So when the file is in begin backup mode, no data will get updated in the datafile, but in the header, hot backup SCN and checkpoint counter will get updated when user activities happens.

When a user does “end backup”, following activities happens.

1) Oracle will unfreeze the frozen section of the header

2) master checkpoint SCN in datafile and control file will get updated with hot backup SCN

3) The status in the file header goes from 0x1 (hot backup mode) to 0x4 (normal online mode).

4) A redo record for each file in the tablespace is created with the file number and begin backup SCN.

Note here that when we are issuing “end backup” command, actually in redo log files the SCN at the time of “Begin backup” will be updated.

5) During recovery after the end backup redo record is encountered the file in question has its status updated from 0x1 (hot backup mode) to 0x0 (consistent mode).

We saw above that tablespace APPS_TS_SEED is having 2 datafiles, so when we issue a command “alter tablespace APPS_TS_SEED end backup;” redo file will have a end backup marker for both of these files. This is shown as given below.

REDO RECORD – Thread:1 RBA: 0x000a17.00000242.0010 LEN: 0x0038 VLD: 0x01
SCN: 0x0000.0496800c SUBSCN: 1 01/01/2008 22:54:53
CHANGE #1 MEDIA RECOVERY MARKER SCN:0x0000.00000000 SEQ: 0 OP:17.1
End backup marker – file:19 scn: 0x0000.04967e28

REDO RECORD – Thread:1 RBA: 0x000a17.00000242.0048 LEN: 0x0038 VLD: 0x01
SCN: 0x0000.0496800c SUBSCN: 1 01/01/2008 22:54:53
CHANGE #1 MEDIA RECOVERY MARKER SCN:0x0000.00000000 SEQ: 0 OP:17.1
End backup marker – file:20 scn: 0x0000.04967e28


The SCN mentioned in “End backup marker” lines is the SCN at the time of “Begin backup” command.

OK, the important thing is, why Oracle is having such a behaviour. Why its putting a begin backup SCN number along with a file number when we are issuing a command “End Backup”. Lets take a deep look into that.

Lets say that we have a recent backup at ‘y’ time (say 10-Nov-2007) and before taking this hot backup we have another hot backup taken previous to that at y-n (where n = 1 week, so actual date will be 3-Nov-2007). So when we took a backup on y-n time, redo files where having the end backup marker and the begin backup SCN number at the time this backup was initiated. Also when we are taking a backup now on y time, the redo log will again have a end backup marker along with begin backup SCN number.

Now assume that we are restoring our backup taken at y time. We have restored all the files from the backup taken at y time except 1 datafile. One of the datafile was corrupted in our latest hot backup, so we are restoring that one file from the 1 week old hot backup (y-n).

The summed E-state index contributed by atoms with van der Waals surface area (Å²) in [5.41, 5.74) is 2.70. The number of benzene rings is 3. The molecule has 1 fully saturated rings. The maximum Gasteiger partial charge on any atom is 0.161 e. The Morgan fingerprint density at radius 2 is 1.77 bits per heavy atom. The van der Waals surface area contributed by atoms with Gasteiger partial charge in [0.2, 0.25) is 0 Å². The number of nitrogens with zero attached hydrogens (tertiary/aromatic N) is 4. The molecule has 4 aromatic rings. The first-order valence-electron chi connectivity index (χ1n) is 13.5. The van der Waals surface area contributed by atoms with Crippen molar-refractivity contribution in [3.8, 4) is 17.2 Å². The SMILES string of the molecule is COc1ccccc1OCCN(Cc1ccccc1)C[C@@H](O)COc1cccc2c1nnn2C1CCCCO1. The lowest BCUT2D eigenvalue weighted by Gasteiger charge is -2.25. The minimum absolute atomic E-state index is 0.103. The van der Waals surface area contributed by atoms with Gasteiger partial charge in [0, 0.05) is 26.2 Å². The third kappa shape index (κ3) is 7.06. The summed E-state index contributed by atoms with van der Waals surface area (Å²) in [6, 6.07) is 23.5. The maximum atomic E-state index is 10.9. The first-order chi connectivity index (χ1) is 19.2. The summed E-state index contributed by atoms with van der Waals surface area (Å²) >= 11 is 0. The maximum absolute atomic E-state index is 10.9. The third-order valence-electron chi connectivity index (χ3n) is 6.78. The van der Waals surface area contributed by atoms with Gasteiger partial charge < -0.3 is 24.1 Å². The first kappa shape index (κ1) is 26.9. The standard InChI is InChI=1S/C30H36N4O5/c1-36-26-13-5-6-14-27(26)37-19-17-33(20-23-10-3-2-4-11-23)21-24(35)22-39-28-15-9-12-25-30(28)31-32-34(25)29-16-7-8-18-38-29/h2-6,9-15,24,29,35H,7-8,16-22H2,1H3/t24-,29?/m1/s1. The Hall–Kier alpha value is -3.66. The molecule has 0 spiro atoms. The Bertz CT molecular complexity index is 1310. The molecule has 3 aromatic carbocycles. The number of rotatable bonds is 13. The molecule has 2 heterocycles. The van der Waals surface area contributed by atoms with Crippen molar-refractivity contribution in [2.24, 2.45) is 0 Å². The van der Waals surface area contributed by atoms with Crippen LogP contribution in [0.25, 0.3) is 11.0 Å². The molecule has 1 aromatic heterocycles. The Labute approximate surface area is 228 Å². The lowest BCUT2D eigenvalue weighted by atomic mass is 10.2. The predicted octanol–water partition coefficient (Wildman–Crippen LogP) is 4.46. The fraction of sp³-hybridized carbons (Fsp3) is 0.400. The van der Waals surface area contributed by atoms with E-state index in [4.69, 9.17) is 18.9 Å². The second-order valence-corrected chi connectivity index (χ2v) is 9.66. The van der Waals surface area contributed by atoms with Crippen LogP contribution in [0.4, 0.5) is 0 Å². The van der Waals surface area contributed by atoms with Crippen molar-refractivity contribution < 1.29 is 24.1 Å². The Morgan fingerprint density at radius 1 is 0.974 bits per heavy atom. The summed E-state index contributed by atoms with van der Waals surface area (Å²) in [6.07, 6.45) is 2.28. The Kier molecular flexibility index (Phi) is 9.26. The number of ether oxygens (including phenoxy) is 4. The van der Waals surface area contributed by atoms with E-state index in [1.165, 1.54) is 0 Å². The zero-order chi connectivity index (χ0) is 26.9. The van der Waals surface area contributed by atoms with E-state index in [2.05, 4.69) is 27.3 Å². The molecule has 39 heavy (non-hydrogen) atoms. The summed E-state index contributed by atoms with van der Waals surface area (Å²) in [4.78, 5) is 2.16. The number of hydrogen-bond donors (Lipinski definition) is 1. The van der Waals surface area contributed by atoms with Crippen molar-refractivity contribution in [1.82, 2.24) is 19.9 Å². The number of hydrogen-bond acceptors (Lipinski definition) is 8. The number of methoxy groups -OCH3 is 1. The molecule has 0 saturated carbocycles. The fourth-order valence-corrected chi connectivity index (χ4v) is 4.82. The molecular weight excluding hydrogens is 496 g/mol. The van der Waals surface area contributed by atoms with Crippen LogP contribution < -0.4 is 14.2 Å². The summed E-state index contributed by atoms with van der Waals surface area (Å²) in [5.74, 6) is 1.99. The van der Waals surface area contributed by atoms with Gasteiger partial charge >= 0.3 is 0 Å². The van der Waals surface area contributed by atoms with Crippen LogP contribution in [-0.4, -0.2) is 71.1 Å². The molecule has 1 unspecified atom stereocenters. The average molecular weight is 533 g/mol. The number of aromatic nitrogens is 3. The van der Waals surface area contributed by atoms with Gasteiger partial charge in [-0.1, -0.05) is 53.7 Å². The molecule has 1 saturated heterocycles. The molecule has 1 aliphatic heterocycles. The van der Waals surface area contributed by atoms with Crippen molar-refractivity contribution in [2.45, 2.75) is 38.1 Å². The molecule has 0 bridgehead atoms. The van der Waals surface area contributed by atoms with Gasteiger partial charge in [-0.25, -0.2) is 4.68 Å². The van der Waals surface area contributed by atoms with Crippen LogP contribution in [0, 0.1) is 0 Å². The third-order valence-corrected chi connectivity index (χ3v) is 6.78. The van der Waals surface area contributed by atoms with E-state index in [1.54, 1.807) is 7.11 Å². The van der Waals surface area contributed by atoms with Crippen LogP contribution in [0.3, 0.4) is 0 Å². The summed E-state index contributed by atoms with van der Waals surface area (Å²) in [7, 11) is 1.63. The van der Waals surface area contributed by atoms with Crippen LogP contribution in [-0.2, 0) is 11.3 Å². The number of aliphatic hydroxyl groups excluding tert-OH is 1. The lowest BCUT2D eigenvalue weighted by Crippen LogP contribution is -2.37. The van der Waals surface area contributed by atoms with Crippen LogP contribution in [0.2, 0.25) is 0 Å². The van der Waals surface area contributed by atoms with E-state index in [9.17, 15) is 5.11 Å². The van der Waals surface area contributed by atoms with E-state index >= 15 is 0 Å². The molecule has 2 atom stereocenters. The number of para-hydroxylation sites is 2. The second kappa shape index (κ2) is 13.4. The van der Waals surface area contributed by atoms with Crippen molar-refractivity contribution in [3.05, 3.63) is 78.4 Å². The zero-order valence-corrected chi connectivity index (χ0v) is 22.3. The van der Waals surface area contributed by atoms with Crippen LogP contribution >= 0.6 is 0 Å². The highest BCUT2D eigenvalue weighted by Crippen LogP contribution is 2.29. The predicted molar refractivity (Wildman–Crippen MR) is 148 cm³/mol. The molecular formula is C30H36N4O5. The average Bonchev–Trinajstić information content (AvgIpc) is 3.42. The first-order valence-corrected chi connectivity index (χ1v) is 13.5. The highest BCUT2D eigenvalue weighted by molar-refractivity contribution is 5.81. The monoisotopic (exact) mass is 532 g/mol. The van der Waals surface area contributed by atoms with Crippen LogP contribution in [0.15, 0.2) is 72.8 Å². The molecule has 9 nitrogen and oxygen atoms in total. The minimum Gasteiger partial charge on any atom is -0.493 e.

After restore when we start recovering the database, it will start applying the redos from y-n time (since that is the oldest file in our restoration). For the file, which we restored from the y-n backup, the redo records will start getting applied. The recovery process for this file will continue until the begin backup SCN # in datafile header is equal to the end backup marker SCN # in redo log file. When the begin backup SCN # in the datafile header is same as end backup marker SCN # in redo log file, oracle will mark the file headers to 0x0 (file is consistent and needs no further “hot-backup-necessary” redo). This does not mean that this file does not need any recovery. This only means that it does not need any hot-backup-neccessary redo. This file can further be recovered from the further redos. Do not confuse this consistancy of the file with database consistancy.

What will happen if the redo log is not having this begin backup SCN number and just the file number.

In this case when it start applying the redos from y-n backup and the recovery would stop after all redo records containing the end backup marker from the y-n backup had been encountered. It wont even apply the redos from y backup.
Thats the reason Oracle Provide another level of protection by specifying the begin backup SCN. In this case oracle will compare the begin backup SCN # in datafile header(backup taken at y time) with the end backup marker SCN # present in redo log file (at y-n time) and if the begin backup SCN # in datafile header is equal to end backup marker SCN # in redo log file, then it will mark datafile headers to 0x0 (file is consistent and needs no further “hot-backup-necessary” redo). Again after making the file consistant, further transactions after end backup will be applied from redo log files.

From the previous scenario, with the begin backup SCN embedded in the redo record for each file, Oracle would continue to recover through the necessary redo. It would consider a file consistent only when it found the redo record for the end backup statement that contained the begin backup SCN that corresponds with the begin backup SCN stored in the file header. The begin backup SCN is a portion of the frozen section of the file header when the BEGIN BACKUP command was issued.

I hope this helps !!


Thanks to Eric providing such details.